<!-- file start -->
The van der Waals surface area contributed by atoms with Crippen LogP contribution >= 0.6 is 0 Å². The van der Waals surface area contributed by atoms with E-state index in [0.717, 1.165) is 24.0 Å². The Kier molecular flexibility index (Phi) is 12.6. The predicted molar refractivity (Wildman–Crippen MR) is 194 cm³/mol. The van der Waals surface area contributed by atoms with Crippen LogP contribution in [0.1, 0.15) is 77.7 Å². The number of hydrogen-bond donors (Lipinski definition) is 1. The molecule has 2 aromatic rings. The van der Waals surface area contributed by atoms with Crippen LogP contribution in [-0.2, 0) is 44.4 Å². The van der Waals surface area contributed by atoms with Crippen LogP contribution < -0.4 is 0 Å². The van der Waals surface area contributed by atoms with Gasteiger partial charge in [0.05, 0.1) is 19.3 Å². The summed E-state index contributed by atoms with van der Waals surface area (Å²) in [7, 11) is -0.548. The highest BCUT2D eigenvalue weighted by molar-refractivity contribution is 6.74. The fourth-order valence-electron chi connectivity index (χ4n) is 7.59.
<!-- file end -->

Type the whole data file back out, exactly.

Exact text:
The van der Waals surface area contributed by atoms with Crippen LogP contribution >= 0.6 is 0 Å². The van der Waals surface area contributed by atoms with E-state index in [0.717, 1.165) is 24.0 Å². The Kier molecular flexibility index (Phi) is 12.6. The predicted molar refractivity (Wildman–Crippen MR) is 194 cm³/mol. The van der Waals surface area contributed by atoms with Crippen LogP contribution in [0.1, 0.15) is 77.7 Å². The number of hydrogen-bond donors (Lipinski definition) is 1. The molecule has 2 aromatic rings. The van der Waals surface area contributed by atoms with Crippen LogP contribution in [-0.2, 0) is 44.4 Å². The van der Waals surface area contributed by atoms with Crippen LogP contribution < -0.4 is 0 Å². The van der Waals surface area contributed by atoms with Gasteiger partial charge in [0.05, 0.1) is 19.3 Å². The summed E-state index contributed by atoms with van der Waals surface area (Å²) in [7, 11) is -0.548. The highest BCUT2D eigenvalue weighted by molar-refractivity contribution is 6.74. The fourth-order valence-electron chi connectivity index (χ4n) is 7.59.